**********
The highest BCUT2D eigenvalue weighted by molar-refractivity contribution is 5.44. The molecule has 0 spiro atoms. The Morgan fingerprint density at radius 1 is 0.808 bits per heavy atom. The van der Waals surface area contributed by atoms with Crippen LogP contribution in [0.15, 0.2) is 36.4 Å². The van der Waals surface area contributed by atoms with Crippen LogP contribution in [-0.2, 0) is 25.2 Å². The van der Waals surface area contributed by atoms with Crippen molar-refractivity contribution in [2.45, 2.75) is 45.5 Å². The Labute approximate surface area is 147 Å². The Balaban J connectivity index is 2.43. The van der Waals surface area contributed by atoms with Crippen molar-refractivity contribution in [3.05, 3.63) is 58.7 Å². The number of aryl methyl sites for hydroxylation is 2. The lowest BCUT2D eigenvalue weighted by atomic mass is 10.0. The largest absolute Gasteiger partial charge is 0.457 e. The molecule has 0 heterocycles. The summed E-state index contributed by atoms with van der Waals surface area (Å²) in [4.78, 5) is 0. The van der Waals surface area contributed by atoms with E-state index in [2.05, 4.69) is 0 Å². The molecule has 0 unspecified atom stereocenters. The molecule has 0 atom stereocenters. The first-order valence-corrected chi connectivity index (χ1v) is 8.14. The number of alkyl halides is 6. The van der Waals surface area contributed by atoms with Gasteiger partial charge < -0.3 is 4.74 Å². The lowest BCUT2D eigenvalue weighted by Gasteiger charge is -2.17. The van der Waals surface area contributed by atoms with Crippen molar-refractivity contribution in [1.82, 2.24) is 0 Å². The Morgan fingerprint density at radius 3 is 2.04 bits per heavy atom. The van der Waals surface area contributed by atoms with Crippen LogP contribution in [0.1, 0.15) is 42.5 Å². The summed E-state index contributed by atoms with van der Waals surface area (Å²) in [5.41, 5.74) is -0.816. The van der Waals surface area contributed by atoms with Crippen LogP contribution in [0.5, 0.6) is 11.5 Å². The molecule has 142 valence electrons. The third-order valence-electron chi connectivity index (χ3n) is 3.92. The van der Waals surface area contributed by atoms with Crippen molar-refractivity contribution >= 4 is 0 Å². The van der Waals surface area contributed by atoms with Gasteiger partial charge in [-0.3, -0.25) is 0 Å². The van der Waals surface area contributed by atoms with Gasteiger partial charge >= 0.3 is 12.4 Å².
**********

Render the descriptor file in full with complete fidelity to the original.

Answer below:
The highest BCUT2D eigenvalue weighted by molar-refractivity contribution is 5.44. The molecule has 0 spiro atoms. The Morgan fingerprint density at radius 1 is 0.808 bits per heavy atom. The van der Waals surface area contributed by atoms with Crippen LogP contribution in [0.15, 0.2) is 36.4 Å². The van der Waals surface area contributed by atoms with Crippen LogP contribution in [-0.2, 0) is 25.2 Å². The van der Waals surface area contributed by atoms with Crippen molar-refractivity contribution in [2.45, 2.75) is 45.5 Å². The Labute approximate surface area is 147 Å². The Balaban J connectivity index is 2.43. The van der Waals surface area contributed by atoms with Crippen molar-refractivity contribution in [3.05, 3.63) is 58.7 Å². The number of aryl methyl sites for hydroxylation is 2. The lowest BCUT2D eigenvalue weighted by atomic mass is 10.0. The largest absolute Gasteiger partial charge is 0.457 e. The molecule has 0 heterocycles. The summed E-state index contributed by atoms with van der Waals surface area (Å²) in [4.78, 5) is 0. The van der Waals surface area contributed by atoms with E-state index in [2.05, 4.69) is 0 Å². The molecule has 0 unspecified atom stereocenters. The molecule has 0 atom stereocenters. The first-order valence-corrected chi connectivity index (χ1v) is 8.14. The number of alkyl halides is 6. The van der Waals surface area contributed by atoms with Gasteiger partial charge < -0.3 is 4.74 Å². The lowest BCUT2D eigenvalue weighted by Gasteiger charge is -2.17. The van der Waals surface area contributed by atoms with Crippen molar-refractivity contribution in [1.82, 2.24) is 0 Å². The Morgan fingerprint density at radius 3 is 2.04 bits per heavy atom. The van der Waals surface area contributed by atoms with Crippen LogP contribution in [0.1, 0.15) is 42.5 Å². The summed E-state index contributed by atoms with van der Waals surface area (Å²) in [5.41, 5.74) is -0.816. The van der Waals surface area contributed by atoms with Crippen LogP contribution in [0.5, 0.6) is 11.5 Å². The molecule has 142 valence electrons. The third-order valence-electron chi connectivity index (χ3n) is 3.92. The van der Waals surface area contributed by atoms with Crippen molar-refractivity contribution >= 4 is 0 Å². The van der Waals surface area contributed by atoms with Gasteiger partial charge in [-0.3, -0.25) is 0 Å². The van der Waals surface area contributed by atoms with Gasteiger partial charge >= 0.3 is 12.4 Å².